Artist: Stacy Antonel
Hometown: San Diego (now based in Nashville)
Latest Album: Always the Outsider
Personal nicknames (or rejected band names): Ginger Cowgirl
Which artist has influenced you the most … and how?
Tori Amos. I don’t think my music sounds anything like hers, but she was a very formative musical influence for me. I didn’t write my first song until my late twenties, long after I’d stopped listening to her, but I find it hard to believe that her melodic sensibility hasn’t influenced me as a songwriter. Willie Nelson is up there as well, and his effect on my music is much more discernible on this record.
What was the first moment that you knew you wanted to be a musician?
In a vague way, I always wanted to be a musician, but I never actually did anything to move the dream forward. I didn’t go to school for music, I didn’t try to write songs, and it wasn’t until I lived in Argentina in 2010 that my career took its first steps. I had randomly gotten a job singing jingles for Jeep and MTV that aired throughout Latin America, and that led to me singing with a friend’s band. I had a ton of stage fright and it was 4 a.m. at a house party, but that performance gave me a feeling that I was finally doing what I was supposed to be doing.
If you had to write a mission statement for your career, what would it be?
My mission statement is simply to get better at my craft, and to know myself more intimately as I pursue it. I want to get better at singing, I want to get better at being in the moment onstage, and I want to write interesting and meaningful songs. For my next record, I particularly want to be more collaborative, both in the writing process and the production and recording process. Collaboration doesn’t really come easily to me because I’m simultaneously a control freak and hesitant to speak my mind when there’s a strong personality in the room. So that’ll be a challenge for me, but hopefully it’ll serve the music.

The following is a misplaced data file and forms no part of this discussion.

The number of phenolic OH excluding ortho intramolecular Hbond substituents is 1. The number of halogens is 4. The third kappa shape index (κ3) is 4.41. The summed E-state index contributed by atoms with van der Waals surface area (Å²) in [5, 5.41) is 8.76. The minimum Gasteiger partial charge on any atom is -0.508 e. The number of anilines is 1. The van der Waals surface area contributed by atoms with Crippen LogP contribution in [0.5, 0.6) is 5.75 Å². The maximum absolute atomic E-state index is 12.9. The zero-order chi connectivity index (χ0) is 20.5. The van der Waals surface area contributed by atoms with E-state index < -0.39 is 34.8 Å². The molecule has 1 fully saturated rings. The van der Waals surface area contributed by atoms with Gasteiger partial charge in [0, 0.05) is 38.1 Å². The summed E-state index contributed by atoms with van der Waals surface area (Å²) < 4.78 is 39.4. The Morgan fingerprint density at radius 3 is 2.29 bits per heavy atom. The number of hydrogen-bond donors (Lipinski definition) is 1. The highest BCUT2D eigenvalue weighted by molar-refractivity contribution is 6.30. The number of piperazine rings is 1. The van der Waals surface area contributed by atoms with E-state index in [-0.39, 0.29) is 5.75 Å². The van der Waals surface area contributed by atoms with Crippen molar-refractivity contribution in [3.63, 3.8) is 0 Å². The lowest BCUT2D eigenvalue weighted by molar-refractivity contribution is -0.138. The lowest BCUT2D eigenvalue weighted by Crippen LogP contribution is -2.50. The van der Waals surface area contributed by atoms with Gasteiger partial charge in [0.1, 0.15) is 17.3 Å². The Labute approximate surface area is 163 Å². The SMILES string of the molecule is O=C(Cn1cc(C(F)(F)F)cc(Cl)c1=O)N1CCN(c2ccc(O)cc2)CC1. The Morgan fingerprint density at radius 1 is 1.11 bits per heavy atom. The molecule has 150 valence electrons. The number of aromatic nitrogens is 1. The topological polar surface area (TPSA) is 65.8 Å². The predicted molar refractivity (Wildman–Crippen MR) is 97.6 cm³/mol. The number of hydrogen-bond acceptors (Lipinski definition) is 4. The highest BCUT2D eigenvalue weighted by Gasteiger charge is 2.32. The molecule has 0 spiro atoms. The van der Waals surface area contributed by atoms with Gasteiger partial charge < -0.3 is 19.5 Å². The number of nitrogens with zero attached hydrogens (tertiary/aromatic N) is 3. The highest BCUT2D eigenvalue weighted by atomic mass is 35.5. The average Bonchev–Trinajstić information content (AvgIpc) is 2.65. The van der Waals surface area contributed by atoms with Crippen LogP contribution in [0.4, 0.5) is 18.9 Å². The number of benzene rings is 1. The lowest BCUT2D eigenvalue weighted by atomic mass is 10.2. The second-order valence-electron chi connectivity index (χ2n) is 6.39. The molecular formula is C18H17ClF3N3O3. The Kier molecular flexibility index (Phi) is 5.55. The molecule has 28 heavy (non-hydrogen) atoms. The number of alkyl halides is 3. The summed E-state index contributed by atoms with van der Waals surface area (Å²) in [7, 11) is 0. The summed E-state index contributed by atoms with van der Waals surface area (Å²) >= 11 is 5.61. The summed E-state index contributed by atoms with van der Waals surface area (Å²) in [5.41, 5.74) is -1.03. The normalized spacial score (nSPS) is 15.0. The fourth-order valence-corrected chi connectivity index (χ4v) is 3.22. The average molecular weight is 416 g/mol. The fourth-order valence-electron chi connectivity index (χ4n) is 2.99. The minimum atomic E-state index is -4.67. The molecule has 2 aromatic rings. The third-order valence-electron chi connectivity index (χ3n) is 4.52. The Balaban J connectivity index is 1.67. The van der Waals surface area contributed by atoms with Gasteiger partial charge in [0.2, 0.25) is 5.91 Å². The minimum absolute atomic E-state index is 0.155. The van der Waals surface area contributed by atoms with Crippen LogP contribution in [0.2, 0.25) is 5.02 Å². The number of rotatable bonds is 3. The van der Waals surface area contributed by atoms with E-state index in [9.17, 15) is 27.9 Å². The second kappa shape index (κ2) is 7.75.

What has been the best advice you’ve received in your career so far?
I think the advice of not judging your music while you’re still in the act of creating it is really important. I struggle with that a lot, and it results in very inhibited writing. Recently, I got the advice that too many artists are concerned with making every record their best-ever body of work, and really we should take it less seriously and just release what we create. I see the validity in that, but my curatorial urge is a bit too strong to swallow it whole. It can be a difficult balance between creating art for yourself and also asking people to listen to it. I think a lot about the intersection of art and commerce lately.
What’s your favorite memory from being on stage?
The most memorable is from my last show in Argentina, the night before I moved back to the States. I’d been crying for days about leaving, and after my last song the crowd chanted my name until I got back onstage for an encore. It was that rare show where the entire crowd was fully present for the experience. Everyone was just being super kind and generous with each other. It’s the only time people have chanted my name and I’m still kinda chasing that feeling.
Photo Credit: Natia Cinco
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